By all accounts Reagan Dunn is a very pleasant guy. Apparently, he hasn’t been jaded by the trappings of a man whose wardrobe requires a closet the size of a modest haberdasher’s shop.
I’ve also heard—from sources beyond Goldy—that Reagan Dunn is lazy.
So I wasn’t completely surprised to learn that Dunn’s ideal strategy to get elected Attorney General is to hope Democrats don’t notice there’s an election. He is hoping for a quiet election in which Democrats don’t feel threatened.
(It kind of reminds me of Luke Esser’s “Democrats are lazy” voter suppression strategy. Except that Esser was writing humor for a college newspaper.)
Dunn “big idea” is to give Cantwell a free ride to reelection, so that he doesn’t have to worry about parties dumping money into her race, causing voters to notice his:
Dunn’s remembering what happened in last year’s hard fought contest between U.S. Sen. Patty Murray, D-Wash., and Republican Dino Rossi. A late multi-million dollar push for voters funded by Democrats secured Murray’s victory while boosting vote totals of Democratic candidates farther down the ballot.
“That really hurt Republicans,” Dunn said. “So on (this Senate) race my belief is we don’t put anybody up. Make it a nominal challenge. Keep the national Democratic fundraising apparatus out of the state and don’t give them another reason to bring (President) Barack Obama here to further drive up turnout.”
Shorter Dunn: “I can, maybe, win if we keep the election low profile enough.” Goddamn, is that lazy!
It’s also sloppy thinking. It’s intellectual laziness to presume similar voter motivation for the 2010 and the 2012 elections. Twenty-ten was an off-year election with a senatorial race at the top of the ballot. The 2012 ballot will have a presidential election as well as a high-profile gubernatorial race in addition to the senatorial race. In other words, it’s going to be an election with a big turnout—with or without a strong challenger for Cantwell.
And pinning Rossi’s loss on out-of-state money seems simplistic (and lazy). In 2010 Murray did have a big advantage in out-of-state donors, as you would expect for an 18 year (at the time) Senate incumbent. But Rossi “took in” more money via independent groups:
Between them, Murray and Rossi raised more than $22 million. Murray, a three-term incumbent, brought in $15.3 million and Rossi – who got a late fund raising start – amassed $7.3 million, according to OpenSecrets.org. Outside groups, recognizing the Washington Senate seat was key to which party controlled upper chamber, also spent big. Total spending by independent groups topped $19 million, third-most in the country, according to campaign-finance watchdogs. Almost 60 percent of that money went to help Rossi.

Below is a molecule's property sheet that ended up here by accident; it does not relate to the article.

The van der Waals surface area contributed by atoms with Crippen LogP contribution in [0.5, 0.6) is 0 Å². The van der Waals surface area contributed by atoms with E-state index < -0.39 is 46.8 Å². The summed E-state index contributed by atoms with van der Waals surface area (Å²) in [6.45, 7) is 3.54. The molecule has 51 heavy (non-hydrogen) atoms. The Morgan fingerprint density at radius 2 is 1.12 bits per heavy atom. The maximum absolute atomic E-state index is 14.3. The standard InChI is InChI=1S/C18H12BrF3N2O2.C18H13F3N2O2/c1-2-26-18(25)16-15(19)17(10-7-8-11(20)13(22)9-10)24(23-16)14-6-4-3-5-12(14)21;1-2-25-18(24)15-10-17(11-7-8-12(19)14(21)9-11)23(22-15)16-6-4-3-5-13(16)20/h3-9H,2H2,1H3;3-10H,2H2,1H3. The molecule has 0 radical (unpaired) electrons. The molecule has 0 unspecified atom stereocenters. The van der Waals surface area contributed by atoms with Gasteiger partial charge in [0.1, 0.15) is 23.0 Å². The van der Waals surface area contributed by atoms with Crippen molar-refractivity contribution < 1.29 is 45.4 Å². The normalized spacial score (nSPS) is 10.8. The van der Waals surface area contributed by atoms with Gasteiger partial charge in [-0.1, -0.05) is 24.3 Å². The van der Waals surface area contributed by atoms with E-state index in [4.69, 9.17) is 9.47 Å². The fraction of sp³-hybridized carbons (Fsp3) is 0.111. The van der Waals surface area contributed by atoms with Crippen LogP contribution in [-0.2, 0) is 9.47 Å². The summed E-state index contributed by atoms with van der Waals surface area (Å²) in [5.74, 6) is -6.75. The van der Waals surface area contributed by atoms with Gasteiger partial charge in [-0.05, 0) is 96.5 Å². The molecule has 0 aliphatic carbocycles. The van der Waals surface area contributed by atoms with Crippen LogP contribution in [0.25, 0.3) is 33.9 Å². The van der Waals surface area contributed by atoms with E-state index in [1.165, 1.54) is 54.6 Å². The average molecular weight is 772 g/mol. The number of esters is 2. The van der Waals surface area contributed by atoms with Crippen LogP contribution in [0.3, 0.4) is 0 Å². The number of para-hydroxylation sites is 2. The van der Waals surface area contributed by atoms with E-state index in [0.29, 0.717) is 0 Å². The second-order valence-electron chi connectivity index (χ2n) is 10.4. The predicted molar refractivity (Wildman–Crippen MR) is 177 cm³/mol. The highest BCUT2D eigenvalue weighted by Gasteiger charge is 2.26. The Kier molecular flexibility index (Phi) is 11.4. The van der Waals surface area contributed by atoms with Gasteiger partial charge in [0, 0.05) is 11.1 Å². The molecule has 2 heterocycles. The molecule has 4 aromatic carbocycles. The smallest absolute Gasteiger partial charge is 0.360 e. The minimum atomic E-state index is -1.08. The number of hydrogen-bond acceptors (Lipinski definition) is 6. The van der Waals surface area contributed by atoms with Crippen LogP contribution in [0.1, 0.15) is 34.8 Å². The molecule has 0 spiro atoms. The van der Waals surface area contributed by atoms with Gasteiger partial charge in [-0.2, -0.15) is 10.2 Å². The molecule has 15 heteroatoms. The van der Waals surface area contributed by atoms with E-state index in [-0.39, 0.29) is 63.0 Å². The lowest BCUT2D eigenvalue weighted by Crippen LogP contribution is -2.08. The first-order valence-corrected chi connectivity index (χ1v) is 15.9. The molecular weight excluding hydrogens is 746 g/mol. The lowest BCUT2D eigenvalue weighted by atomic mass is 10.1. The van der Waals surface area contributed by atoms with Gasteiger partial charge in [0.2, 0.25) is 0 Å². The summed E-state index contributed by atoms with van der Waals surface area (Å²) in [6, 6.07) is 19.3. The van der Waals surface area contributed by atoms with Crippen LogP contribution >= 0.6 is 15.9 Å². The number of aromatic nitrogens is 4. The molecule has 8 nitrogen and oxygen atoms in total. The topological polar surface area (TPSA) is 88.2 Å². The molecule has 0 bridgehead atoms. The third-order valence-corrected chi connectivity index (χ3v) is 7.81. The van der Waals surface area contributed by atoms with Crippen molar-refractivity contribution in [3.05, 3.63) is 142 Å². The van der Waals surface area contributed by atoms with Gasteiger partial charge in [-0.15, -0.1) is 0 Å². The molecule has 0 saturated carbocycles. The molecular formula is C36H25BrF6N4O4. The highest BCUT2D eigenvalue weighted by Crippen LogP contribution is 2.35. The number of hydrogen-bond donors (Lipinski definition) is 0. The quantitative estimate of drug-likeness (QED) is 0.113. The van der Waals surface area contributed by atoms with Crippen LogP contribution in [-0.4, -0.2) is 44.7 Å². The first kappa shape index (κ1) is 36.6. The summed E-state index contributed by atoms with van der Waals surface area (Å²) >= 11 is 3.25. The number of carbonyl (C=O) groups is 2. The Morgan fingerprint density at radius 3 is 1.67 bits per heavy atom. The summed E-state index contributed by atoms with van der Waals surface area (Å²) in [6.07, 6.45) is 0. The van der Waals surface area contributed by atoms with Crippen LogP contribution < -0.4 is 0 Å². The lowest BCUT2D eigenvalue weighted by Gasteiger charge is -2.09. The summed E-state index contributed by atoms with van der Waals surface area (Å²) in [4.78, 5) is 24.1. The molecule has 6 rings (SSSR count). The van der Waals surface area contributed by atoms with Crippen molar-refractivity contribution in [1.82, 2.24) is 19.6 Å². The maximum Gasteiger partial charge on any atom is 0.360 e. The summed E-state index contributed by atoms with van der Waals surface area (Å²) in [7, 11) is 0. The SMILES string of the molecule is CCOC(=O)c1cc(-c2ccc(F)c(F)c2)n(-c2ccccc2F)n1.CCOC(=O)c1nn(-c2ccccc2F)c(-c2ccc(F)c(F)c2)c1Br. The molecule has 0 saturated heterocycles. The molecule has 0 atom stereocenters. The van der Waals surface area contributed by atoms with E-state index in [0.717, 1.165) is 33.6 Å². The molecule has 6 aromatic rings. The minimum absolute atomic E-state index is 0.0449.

A less lazy analysis would recognize that the big difference was between the candidates: a popular, proactive incumbent who had risen to the 4th most powerful position in the Senate compared to an angry real estate salesman who entered the race late and reluctantly, and never really had his heart into it. Oh…and there was that “D” next to Murray’s name. That helped, too.
Even his own party Chairman, Kirby Wilbur, doesn’t buy Dunn’s analysis:
Given the anti-incumbent fervor, an aggressive challenge of Cantwell by an energetic candidate could produce a Scott Brown-like upset. Even a loss delivers the benefit of making Cantwell spend her political dough on getting re-elected and not other campaigns like Democratic candidate for governor, Jay Inslee.
Enrollees in this school theorize turnout will be huge in 2012 regardless because of the presidential election. Plus battles for congressional seats — including a new one — mean Democrats and Republicans and an array of independent groups will be slugging it out whether the Senate race is in play or not.
Except for the “Scott Brown-like upset,” which is utter fantasy, Wilbur’s analysis is spot on.
So, if you ask me, prospects are looking good for Dunn’s opponent, Democrat Bob Ferguson. Again, the race will be determined by the candidates.
Reagan Dunn can’t just click his heals three times to give Cantwell a free pass in exchange for an easy race. The 2012 election is going to be huge no matter what happens in the Cantwell race. Whoever wins the AG race is going to do so by working his ass off doing retail politics, non-stop fundraising, and, dare I say it, baby kissing. We’re talking hard work.
Call me a skeptic, but I don’t see a work-shy Reagan Dunn “getting into” any of these tasks.